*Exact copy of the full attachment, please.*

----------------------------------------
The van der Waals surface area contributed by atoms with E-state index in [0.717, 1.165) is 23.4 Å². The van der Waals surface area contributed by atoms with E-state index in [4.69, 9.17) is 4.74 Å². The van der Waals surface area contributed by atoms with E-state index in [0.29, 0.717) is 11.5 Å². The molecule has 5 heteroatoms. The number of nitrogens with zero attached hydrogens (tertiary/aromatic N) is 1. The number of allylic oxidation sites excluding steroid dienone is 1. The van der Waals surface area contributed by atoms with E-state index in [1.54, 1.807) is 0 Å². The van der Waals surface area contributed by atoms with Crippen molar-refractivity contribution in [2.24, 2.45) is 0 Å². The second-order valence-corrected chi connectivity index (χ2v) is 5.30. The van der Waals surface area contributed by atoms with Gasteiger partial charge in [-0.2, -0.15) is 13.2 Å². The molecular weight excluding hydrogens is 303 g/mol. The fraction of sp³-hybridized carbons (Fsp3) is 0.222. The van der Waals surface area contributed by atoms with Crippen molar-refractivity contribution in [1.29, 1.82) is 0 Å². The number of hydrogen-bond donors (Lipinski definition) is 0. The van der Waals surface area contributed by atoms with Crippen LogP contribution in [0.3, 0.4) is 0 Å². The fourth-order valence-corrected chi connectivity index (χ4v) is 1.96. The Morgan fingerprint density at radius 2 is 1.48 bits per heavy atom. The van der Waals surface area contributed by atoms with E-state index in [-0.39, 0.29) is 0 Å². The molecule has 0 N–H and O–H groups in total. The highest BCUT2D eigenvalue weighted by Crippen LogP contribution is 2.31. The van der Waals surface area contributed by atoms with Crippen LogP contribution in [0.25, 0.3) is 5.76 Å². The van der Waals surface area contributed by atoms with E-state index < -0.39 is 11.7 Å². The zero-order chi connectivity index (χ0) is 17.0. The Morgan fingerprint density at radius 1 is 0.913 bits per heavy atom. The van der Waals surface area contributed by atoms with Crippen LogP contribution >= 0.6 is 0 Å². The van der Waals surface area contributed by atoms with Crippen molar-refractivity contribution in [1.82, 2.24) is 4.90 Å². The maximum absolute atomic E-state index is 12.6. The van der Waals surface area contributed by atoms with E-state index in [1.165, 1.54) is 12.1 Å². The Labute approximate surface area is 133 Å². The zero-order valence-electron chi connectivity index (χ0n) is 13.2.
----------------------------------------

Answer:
The van der Waals surface area contributed by atoms with E-state index in [0.717, 1.165) is 23.4 Å². The van der Waals surface area contributed by atoms with E-state index in [4.69, 9.17) is 4.74 Å². The van der Waals surface area contributed by atoms with E-state index in [0.29, 0.717) is 11.5 Å². The molecule has 5 heteroatoms. The number of nitrogens with zero attached hydrogens (tertiary/aromatic N) is 1. The number of allylic oxidation sites excluding steroid dienone is 1. The van der Waals surface area contributed by atoms with E-state index in [1.54, 1.807) is 0 Å². The van der Waals surface area contributed by atoms with Crippen molar-refractivity contribution in [2.24, 2.45) is 0 Å². The second-order valence-corrected chi connectivity index (χ2v) is 5.30. The van der Waals surface area contributed by atoms with Gasteiger partial charge in [-0.2, -0.15) is 13.2 Å². The molecular weight excluding hydrogens is 303 g/mol. The fraction of sp³-hybridized carbons (Fsp3) is 0.222. The van der Waals surface area contributed by atoms with Crippen molar-refractivity contribution in [1.29, 1.82) is 0 Å². The number of hydrogen-bond donors (Lipinski definition) is 0. The van der Waals surface area contributed by atoms with Crippen LogP contribution in [0.3, 0.4) is 0 Å². The fourth-order valence-corrected chi connectivity index (χ4v) is 1.96. The Morgan fingerprint density at radius 2 is 1.48 bits per heavy atom. The van der Waals surface area contributed by atoms with E-state index in [-0.39, 0.29) is 0 Å². The molecule has 0 N–H and O–H groups in total. The highest BCUT2D eigenvalue weighted by Crippen LogP contribution is 2.31. The van der Waals surface area contributed by atoms with Crippen LogP contribution in [0.25, 0.3) is 5.76 Å². The van der Waals surface area contributed by atoms with E-state index < -0.39 is 11.7 Å². The zero-order chi connectivity index (χ0) is 17.0. The Morgan fingerprint density at radius 1 is 0.913 bits per heavy atom. The van der Waals surface area contributed by atoms with Crippen LogP contribution >= 0.6 is 0 Å². The van der Waals surface area contributed by atoms with Crippen molar-refractivity contribution in [1.82, 2.24) is 4.90 Å². The maximum absolute atomic E-state index is 12.6. The van der Waals surface area contributed by atoms with E-state index in [1.165, 1.54) is 12.1 Å². The Labute approximate surface area is 133 Å². The zero-order valence-electron chi connectivity index (χ0n) is 13.2.